Medical Program for Performing Artists

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To meet the unique needs of performers, the Medical Program for Performing Artists was established in 1988 by Dr. Jerome Gilden, orthopaedic specialist in the Department of Orthopaedic Surgery at Washington University School of Medicine and Barnes-Jewish Hospital. Our program provides dancers, musicians, actors, artists and singers with quality medical treatment in an effective and timely manner. Our goal is for performers to return to performance at full function and reduce their risk for future injury. To schedule an appointment with a performing arts specialist, please call (314) 747-2787(ARTS). 

Commonly Treated Conditions

  • Bursitis
  • Elbow, wrist and hand pain
  • Hip pain
  • Knee, ankle and foot pain
  • Low back pain
  • Neck pain
  • Overuse injuries
  • Shoulder pain
  • Tendonitis
  • Ergonomic and postural problems
  • Stress fractures

Our Team

Many of our clinicians in the Medical Program for Performing Artists program are former musicians and dancers, which provides a unique background and a great passion for providing medical care to the performing arts community. With diverse training in orthopedics, physical medicine and rehabilitation (physiatry), and physical therapy, our team is highly-skilled at treating injuries and conditions seen in performing artists. We have worked with a wide variety of patients, including dancers, musicians, circus artists, figure skaters, and gymnasts. Our clinicians are actively involved in research to improve treatment outcomes in dancers, and are members of the Performing Arts Medicine Association (PAMA) and the International Association of Dance Medicine and Science (IADMS).

Treatment Approach

Each performer has unique needs and goals. With this in mind, we will design a customized therapeutic treatment plan for each patient. Individualized treatment plans may include any of the following services:

Physician Consultation
Before receiving therapy services, a performer may require a diagnosis and treatment plan. In this case, a physician will first evaluate the condition and coordinate a treatment plan which may include care from any of the services listed below.

Physical Therapy*
Physical therapists work with the performer to restore function of the joints and muscles, improve balance and endurance, and restore neuromuscular balance to facilitate performance. *Please note that you must have a physician's prescription to receive therapy services.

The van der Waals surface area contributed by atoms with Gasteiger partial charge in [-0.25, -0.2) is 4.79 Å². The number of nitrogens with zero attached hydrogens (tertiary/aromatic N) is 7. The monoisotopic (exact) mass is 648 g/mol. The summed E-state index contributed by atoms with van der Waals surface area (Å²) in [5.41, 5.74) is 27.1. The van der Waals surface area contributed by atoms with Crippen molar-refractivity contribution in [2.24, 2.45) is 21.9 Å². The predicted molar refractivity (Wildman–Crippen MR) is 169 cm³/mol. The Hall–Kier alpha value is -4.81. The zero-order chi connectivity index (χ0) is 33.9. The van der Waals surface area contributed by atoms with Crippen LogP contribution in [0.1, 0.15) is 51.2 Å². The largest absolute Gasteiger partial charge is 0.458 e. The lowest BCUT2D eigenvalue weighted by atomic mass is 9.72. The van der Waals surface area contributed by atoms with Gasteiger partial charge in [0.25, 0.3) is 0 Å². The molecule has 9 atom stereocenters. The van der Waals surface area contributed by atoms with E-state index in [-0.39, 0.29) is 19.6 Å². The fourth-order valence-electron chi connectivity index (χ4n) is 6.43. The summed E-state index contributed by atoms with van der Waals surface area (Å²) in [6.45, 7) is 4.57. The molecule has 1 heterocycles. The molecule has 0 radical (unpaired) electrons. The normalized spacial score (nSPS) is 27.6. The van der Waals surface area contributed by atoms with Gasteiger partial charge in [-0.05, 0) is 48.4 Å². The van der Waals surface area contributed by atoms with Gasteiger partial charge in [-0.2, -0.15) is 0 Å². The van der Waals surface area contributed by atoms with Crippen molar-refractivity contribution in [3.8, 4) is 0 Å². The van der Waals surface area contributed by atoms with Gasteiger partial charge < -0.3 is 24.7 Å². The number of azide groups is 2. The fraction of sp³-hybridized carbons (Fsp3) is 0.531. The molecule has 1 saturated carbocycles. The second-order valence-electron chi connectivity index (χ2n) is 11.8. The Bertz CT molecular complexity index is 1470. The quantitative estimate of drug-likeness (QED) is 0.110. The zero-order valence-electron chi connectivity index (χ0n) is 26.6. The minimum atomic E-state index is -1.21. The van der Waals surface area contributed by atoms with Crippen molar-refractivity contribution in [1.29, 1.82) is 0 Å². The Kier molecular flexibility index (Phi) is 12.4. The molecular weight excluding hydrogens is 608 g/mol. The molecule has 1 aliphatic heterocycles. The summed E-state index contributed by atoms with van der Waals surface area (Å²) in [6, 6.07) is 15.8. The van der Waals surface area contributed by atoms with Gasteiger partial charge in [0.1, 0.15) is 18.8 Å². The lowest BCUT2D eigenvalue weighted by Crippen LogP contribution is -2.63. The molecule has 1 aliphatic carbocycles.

Occupational Therapy
Occupational therapists help to restore the hand and upper extremity functions needed to perform specific maneuvers while playing an instrument. This often involves stretching and strengthening exercises as well as splinting and ergonomic recommendations. VOICE THERAPY * Performers can improve their vocal quality, resonance and endurance by seeking help from a speech-language pathologist. Therapists identify vocal abuse or misuse on and off stage, then develop treatments for reducing voice fatigue, hoarseness and loss of voice. They also reinforce posture and breathing techniques for speaking and performing.

Chiropractic Care
Many musculoskeletal injuries respond well to chiropractic intervention with manual therapy. Chiropractic referral can be made according to individual need or performer’s request. ACUPUNCTURE Acupuncture can be effective for many health problems that may limit musicians, singers and dancers. It is a subtle way to rebalance the body, and regular treatments can lead to alleviated pain and maintained health.

Medical Massage
Medical massage therapy may assist the healing process in musculoskeletal conditions, and in acute and chronic pain related to connective tissue disorders.

Patient Stories

Tanya Strautmann - Hip Labral Tear

In her 12 years with the St. Louis Ballet company — during which time she danced many lead roles and rose to international acclaim — principal ballerina Tanya Strautmann had missed only one day of class and performing. So when hip pain forced her to take two days off in the Spring of 2008, she knew she had crossed the threshold from what she calls “good pain” into “bad pain.”

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Read Tanya's Story

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